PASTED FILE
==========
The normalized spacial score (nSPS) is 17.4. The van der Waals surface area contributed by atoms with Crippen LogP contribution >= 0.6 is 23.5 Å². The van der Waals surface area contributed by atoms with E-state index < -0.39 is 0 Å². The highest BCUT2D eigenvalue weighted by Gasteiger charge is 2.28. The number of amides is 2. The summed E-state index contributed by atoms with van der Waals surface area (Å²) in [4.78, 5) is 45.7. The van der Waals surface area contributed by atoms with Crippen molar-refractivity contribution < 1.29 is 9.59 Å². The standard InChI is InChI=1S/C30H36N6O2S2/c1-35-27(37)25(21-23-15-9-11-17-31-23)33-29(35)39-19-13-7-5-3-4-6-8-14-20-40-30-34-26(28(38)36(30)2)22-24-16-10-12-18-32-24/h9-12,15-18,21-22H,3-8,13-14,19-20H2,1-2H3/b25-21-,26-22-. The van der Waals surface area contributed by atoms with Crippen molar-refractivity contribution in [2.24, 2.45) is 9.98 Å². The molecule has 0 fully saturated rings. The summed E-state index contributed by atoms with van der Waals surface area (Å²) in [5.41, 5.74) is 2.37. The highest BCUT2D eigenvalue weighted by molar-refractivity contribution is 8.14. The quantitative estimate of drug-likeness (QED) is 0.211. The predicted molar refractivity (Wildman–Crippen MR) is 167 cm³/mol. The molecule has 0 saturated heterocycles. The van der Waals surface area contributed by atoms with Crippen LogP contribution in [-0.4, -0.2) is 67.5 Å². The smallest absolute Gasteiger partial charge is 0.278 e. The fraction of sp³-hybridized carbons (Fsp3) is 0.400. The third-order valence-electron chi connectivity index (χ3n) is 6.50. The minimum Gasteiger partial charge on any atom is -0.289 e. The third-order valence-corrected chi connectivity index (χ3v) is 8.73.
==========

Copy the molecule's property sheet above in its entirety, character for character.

The normalized spacial score (nSPS) is 17.4. The van der Waals surface area contributed by atoms with Crippen LogP contribution >= 0.6 is 23.5 Å². The van der Waals surface area contributed by atoms with E-state index < -0.39 is 0 Å². The highest BCUT2D eigenvalue weighted by Gasteiger charge is 2.28. The number of amides is 2. The summed E-state index contributed by atoms with van der Waals surface area (Å²) in [4.78, 5) is 45.7. The van der Waals surface area contributed by atoms with Crippen molar-refractivity contribution < 1.29 is 9.59 Å². The standard InChI is InChI=1S/C30H36N6O2S2/c1-35-27(37)25(21-23-15-9-11-17-31-23)33-29(35)39-19-13-7-5-3-4-6-8-14-20-40-30-34-26(28(38)36(30)2)22-24-16-10-12-18-32-24/h9-12,15-18,21-22H,3-8,13-14,19-20H2,1-2H3/b25-21-,26-22-. The van der Waals surface area contributed by atoms with Crippen molar-refractivity contribution in [2.24, 2.45) is 9.98 Å². The molecule has 0 fully saturated rings. The summed E-state index contributed by atoms with van der Waals surface area (Å²) in [5.41, 5.74) is 2.37. The highest BCUT2D eigenvalue weighted by molar-refractivity contribution is 8.14. The quantitative estimate of drug-likeness (QED) is 0.211. The predicted molar refractivity (Wildman–Crippen MR) is 167 cm³/mol. The molecule has 0 saturated heterocycles. The van der Waals surface area contributed by atoms with Crippen LogP contribution in [-0.4, -0.2) is 67.5 Å². The smallest absolute Gasteiger partial charge is 0.278 e. The fraction of sp³-hybridized carbons (Fsp3) is 0.400. The third-order valence-electron chi connectivity index (χ3n) is 6.50. The minimum Gasteiger partial charge on any atom is -0.289 e. The third-order valence-corrected chi connectivity index (χ3v) is 8.73.